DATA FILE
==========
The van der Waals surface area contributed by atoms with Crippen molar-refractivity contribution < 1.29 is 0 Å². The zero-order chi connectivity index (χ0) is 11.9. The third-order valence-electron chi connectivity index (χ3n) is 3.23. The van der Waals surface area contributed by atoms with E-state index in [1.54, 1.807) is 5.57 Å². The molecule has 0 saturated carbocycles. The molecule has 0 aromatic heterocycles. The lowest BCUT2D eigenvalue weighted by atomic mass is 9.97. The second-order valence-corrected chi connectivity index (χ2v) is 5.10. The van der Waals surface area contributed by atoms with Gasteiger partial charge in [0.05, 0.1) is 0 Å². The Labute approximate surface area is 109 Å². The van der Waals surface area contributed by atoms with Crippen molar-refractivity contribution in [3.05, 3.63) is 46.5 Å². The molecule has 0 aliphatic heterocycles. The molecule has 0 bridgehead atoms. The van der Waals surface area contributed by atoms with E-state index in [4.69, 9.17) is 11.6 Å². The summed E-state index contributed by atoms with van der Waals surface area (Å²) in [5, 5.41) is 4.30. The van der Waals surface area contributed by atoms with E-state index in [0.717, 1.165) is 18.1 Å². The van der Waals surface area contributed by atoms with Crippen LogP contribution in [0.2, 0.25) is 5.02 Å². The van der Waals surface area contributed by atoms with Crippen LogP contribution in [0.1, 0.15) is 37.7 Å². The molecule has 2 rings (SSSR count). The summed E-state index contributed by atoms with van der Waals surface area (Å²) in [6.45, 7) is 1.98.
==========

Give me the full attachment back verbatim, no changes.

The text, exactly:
The van der Waals surface area contributed by atoms with Crippen molar-refractivity contribution < 1.29 is 0 Å². The zero-order chi connectivity index (χ0) is 11.9. The third-order valence-electron chi connectivity index (χ3n) is 3.23. The van der Waals surface area contributed by atoms with E-state index in [1.54, 1.807) is 5.57 Å². The molecule has 0 saturated carbocycles. The molecule has 0 aromatic heterocycles. The lowest BCUT2D eigenvalue weighted by atomic mass is 9.97. The second-order valence-corrected chi connectivity index (χ2v) is 5.10. The van der Waals surface area contributed by atoms with Gasteiger partial charge in [0.05, 0.1) is 0 Å². The Labute approximate surface area is 109 Å². The van der Waals surface area contributed by atoms with Crippen molar-refractivity contribution in [3.05, 3.63) is 46.5 Å². The molecule has 0 aliphatic heterocycles. The molecule has 0 bridgehead atoms. The van der Waals surface area contributed by atoms with E-state index in [4.69, 9.17) is 11.6 Å². The summed E-state index contributed by atoms with van der Waals surface area (Å²) in [5, 5.41) is 4.30. The van der Waals surface area contributed by atoms with E-state index in [0.717, 1.165) is 18.1 Å². The van der Waals surface area contributed by atoms with Crippen LogP contribution in [0.2, 0.25) is 5.02 Å². The van der Waals surface area contributed by atoms with Crippen LogP contribution in [0.1, 0.15) is 37.7 Å². The molecule has 2 rings (SSSR count). The summed E-state index contributed by atoms with van der Waals surface area (Å²) in [6.45, 7) is 1.98.